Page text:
As companies have slashed spending plans, the rig counts have plummeted. Chesapeake Energy, a big gas producer, said in March it was reducing its capex for 2015 to $3.5bn-4bn from an originally envisaged $4bn-4.5bn and would operate just 20-25 rigs in 2015. In 2014 it deployed 64. The US rotary rig count for gas-oriented drilling has plummeted by almost 29% over the past year to 221 rigs, according to Baker Hughes (Table 2).
Also significant is the near 59% fall in the number of rotary rigs targeting oil, both onshore and offshore, to 635 wells. Around 10% of total US gas production is associated gas from oil wells, so less oil drilling also means less gas.
”A lot of the increase in gas production last year came from associated gas production from the oil plays,” says Williams. With shale oil production under pressure, a decline in associated gas output looks highly likely, he adds.
While overall gas production is predicted to decline between June and July, output per rig is forecast to rise by a rig-weighted average of 75,000 cf/d to 2.41mn cf/d, with the biggest productivity gain of 255,000 cf/d per rig in the Utica play, the only shale region where gas production is currently expanding, EIA data shows.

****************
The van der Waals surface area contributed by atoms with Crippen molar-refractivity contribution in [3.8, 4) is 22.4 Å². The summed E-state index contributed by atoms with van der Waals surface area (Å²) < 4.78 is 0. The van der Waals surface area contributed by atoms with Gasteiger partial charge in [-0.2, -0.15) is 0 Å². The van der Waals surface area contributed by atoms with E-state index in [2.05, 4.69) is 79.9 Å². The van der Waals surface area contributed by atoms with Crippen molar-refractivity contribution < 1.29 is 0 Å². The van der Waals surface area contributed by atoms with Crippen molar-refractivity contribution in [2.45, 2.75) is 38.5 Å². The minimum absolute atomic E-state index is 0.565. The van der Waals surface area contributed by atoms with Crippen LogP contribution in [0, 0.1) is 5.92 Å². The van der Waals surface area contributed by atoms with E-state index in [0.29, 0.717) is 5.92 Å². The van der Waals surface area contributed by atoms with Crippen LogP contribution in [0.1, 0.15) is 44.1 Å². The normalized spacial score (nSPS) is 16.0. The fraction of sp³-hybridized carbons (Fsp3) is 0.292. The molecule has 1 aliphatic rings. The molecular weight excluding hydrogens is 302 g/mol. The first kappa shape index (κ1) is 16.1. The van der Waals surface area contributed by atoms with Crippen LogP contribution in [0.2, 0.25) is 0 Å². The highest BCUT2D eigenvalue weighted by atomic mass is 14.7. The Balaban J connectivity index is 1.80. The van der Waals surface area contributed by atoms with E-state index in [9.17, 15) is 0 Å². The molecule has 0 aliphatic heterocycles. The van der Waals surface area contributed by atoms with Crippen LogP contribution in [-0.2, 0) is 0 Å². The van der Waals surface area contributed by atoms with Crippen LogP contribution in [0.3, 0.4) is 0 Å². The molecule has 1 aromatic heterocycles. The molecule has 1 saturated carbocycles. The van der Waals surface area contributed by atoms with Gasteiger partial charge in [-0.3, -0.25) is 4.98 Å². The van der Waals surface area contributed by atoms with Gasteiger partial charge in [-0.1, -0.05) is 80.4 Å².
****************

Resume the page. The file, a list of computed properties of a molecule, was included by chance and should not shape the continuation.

Lower prices may cause headaches for producers, but they also provide some mitigating benefits. Cheap gas makes more sense as a power-station feedstock, while the sharp decline in rig demand from the oil sector has at least freed up capacity for gas production, which was regarded as a less profitable business than oil drilling until recently.
A greater availability of rigs – and their crews – means lower costs for those that do have the resources and markets to drill for gas.
“The best quality rigs and crews are obviously more available than they were a year ago and the cost of drilling is probably off something like 20%,” says Williams, noting that companies still have to be able to afford to drill at all to take advantage.
Marcellus leads way